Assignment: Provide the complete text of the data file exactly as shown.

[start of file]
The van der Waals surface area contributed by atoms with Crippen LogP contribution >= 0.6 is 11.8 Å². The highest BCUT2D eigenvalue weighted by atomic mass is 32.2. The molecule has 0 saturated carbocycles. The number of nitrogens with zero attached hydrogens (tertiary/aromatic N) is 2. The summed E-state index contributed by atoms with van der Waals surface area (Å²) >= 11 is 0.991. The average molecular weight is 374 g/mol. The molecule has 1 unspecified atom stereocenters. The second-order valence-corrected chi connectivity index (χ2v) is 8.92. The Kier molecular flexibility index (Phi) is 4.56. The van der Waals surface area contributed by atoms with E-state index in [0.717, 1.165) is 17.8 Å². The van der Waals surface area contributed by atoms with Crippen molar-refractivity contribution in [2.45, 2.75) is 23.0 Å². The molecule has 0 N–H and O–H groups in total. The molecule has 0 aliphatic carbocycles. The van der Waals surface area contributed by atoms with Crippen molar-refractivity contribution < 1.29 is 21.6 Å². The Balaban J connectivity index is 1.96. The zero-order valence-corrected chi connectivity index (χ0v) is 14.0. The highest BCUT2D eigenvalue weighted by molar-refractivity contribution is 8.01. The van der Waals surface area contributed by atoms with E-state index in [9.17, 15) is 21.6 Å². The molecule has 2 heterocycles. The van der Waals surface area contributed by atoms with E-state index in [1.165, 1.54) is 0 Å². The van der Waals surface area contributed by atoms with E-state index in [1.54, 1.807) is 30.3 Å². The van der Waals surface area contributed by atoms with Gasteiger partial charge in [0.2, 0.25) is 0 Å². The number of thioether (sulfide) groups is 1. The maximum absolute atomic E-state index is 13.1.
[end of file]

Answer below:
The van der Waals surface area contributed by atoms with Crippen LogP contribution >= 0.6 is 11.8 Å². The highest BCUT2D eigenvalue weighted by atomic mass is 32.2. The molecule has 0 saturated carbocycles. The number of nitrogens with zero attached hydrogens (tertiary/aromatic N) is 2. The summed E-state index contributed by atoms with van der Waals surface area (Å²) >= 11 is 0.991. The average molecular weight is 374 g/mol. The molecule has 1 unspecified atom stereocenters. The second-order valence-corrected chi connectivity index (χ2v) is 8.92. The Kier molecular flexibility index (Phi) is 4.56. The van der Waals surface area contributed by atoms with E-state index in [0.717, 1.165) is 17.8 Å². The van der Waals surface area contributed by atoms with Crippen molar-refractivity contribution in [2.45, 2.75) is 23.0 Å². The molecule has 0 N–H and O–H groups in total. The molecule has 0 aliphatic carbocycles. The van der Waals surface area contributed by atoms with Crippen molar-refractivity contribution < 1.29 is 21.6 Å². The Balaban J connectivity index is 1.96. The zero-order valence-corrected chi connectivity index (χ0v) is 14.0. The highest BCUT2D eigenvalue weighted by molar-refractivity contribution is 8.01. The van der Waals surface area contributed by atoms with E-state index in [9.17, 15) is 21.6 Å². The molecule has 2 heterocycles. The van der Waals surface area contributed by atoms with E-state index in [1.165, 1.54) is 0 Å². The van der Waals surface area contributed by atoms with E-state index in [1.54, 1.807) is 30.3 Å². The van der Waals surface area contributed by atoms with Gasteiger partial charge in [0.2, 0.25) is 0 Å². The number of thioether (sulfide) groups is 1. The maximum absolute atomic E-state index is 13.1.